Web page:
Let me take you back to a time when cellular phones were the size of a briefcase. Some of you may remember the battery packs attached to the first cell phone that your dad made you carry while he talked on the phone. Then, in what seemed like the blink of an eye, cell phones were the size of a stack of business cards.
Now, in the modern era, cell phones have settled out to a certain size for the most part. This is the same with many modern optics. But the new Shield RMSx takes that principle and turns it on its head, by offering you a small footprint red dot with a king-sized window.
What’s the Big Difference?
Shield Sights has a line of miniature and micro red dots, from the ultra-small RMSc to the standard RMS. Much like its cellular phone counterparts, the smaller you go, the less window or screen you have. For this reason, Shield decided to bridge the gap and make competitive shooters really happy by offering a miniature-sized optic with a little more window. To be exact, this new design gives you an 80% more viewable window. At the same time, the Shield has given you better LED efficiency, providing clear dots and longer battery life.
This optic was specifically designed for those connoisseurs of competition with options like a 4 or 8 MOA-sized dot for quick and easy target acquisition. With auto-brightness, there is no need to worry about not having the right setting when going from one lighting condition to the next. The housing is made of tough aluminum in your choice of nine different colors, ranging from black to purple. It comes in at a light 17.5 grams, making it very light to mount up and keeping your gun’s overall weight as minimal as possible. And the hard dip coating on the acrylic lens is going to give you great clarity and durability.
On the range, the extra window size is very noticeable and a nice change from its small counterparts. Even though this was mostly tested on my XD-M Elite, which is a tactical-style pistol, the clarity and size of the glass made target acquisition easy and the overall view very nice. Transitions from target to target were very easy, and even at closer distances the design of the housing gave the maximum view without blocking any of your target. I found the auto adjustment very quick and appropriate for the lighting conditions as the day went on or as I walked around the house from room to room to test the speed of the sensor.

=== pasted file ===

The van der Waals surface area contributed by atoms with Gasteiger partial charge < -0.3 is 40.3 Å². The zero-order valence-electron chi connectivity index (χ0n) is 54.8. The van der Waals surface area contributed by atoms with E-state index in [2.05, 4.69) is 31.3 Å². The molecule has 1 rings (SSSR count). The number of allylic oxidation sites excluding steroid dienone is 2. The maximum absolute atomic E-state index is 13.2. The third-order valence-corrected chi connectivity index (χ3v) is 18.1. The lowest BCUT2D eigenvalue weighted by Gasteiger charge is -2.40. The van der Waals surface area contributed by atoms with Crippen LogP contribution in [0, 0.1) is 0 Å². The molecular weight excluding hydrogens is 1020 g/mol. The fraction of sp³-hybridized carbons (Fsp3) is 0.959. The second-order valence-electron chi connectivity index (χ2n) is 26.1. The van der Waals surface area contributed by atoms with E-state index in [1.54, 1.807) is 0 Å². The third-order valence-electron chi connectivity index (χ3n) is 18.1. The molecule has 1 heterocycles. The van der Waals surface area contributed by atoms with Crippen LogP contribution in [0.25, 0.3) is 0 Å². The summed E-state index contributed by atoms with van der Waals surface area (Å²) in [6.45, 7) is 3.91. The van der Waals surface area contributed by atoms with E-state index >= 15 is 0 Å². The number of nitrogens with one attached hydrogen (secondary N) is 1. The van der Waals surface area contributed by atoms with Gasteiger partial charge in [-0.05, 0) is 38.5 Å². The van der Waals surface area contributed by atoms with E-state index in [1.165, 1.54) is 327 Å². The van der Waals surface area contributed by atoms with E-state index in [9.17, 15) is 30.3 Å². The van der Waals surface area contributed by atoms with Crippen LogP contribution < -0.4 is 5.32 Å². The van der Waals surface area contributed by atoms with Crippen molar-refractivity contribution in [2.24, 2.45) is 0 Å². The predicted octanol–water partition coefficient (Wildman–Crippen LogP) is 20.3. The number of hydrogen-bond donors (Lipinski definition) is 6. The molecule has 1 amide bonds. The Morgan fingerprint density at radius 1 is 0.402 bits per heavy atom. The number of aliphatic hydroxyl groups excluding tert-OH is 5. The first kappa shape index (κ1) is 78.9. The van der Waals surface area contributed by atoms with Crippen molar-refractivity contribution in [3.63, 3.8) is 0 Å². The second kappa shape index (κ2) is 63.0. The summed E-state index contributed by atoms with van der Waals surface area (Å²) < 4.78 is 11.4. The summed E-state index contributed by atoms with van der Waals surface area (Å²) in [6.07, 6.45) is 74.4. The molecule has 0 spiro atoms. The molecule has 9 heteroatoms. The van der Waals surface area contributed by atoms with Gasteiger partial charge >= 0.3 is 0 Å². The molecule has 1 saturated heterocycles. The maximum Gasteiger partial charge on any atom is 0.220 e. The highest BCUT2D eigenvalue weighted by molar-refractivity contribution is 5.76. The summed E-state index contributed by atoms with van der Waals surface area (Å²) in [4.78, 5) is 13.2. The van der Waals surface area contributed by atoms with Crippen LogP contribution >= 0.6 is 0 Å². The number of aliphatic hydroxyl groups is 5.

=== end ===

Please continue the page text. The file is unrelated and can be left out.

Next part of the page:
I opted for the 4 MOA version, and I have to say it was the right choice for me. I like to do some longer ranges with pistols, say 50 yards and beyond, and the 4 MOA version gives me some wiggle room. However, up close that 8 MOA size is very tempting for ultra-fast engagements.
Out on the range, I did have a chance to test the dot in bright sunlight directly to the front. I do this when testing new optics because sometimes you get feedback onto the glass from the LED emitter cover, which was not the case here. Even in the blinding Arizona sun, the glass stayed clear and free from the dreaded red blob you see in some optics when the glass is reflecting the LED emitter surface.
I found the overall design of the optic window to be quite nice for quick target alignment. On the sides, the window’s edges are straight up and down vertically with no angles until you get near the top. This is where it begins to angle toward the center. I like optic windows that are round across the top and more squared off on the sides since they seem to help me immediately center on a target a little more quickly. The lack of buttons also allows the optic to be a bit more skeletonized, keeping weight down and overall thickness of the sides to a minimum.
Mounting It Up, Zero In
Installing with the RMSx is much like other Shield optics. For the XD-M, you will need to use the appropriate plate per the Shield footprint. When it came to mounting to the Hellcat Pro, it was a direct mount to slide. It will come with the screws you need, a battery, zeroing adjustment tools and an instructional manual via QR code.
Remember, anytime you are mounting an optic, you must use proper torque and a small amount of thread-locking compound to ensure the optic stays put. After mounting, zeroing is quite easy. All you need to do is pick your zero distance, fire a three- to five-shot group and make your adjustment with the included dial and Allen wrench.
With a price point coming in under $500 and the options the optic provides, it is a very desirable package. Competitive shooters need every advantage they can get since time can literally be money in their line of work. But this optic is also a great choice for those looking for a quality, proven optic with automated functions that they use on the range. With the size of the glass and clarity of the red dot in the window, I think anyone looking for an optic would be very happy to have this new larger RMSx sitting on their slide.
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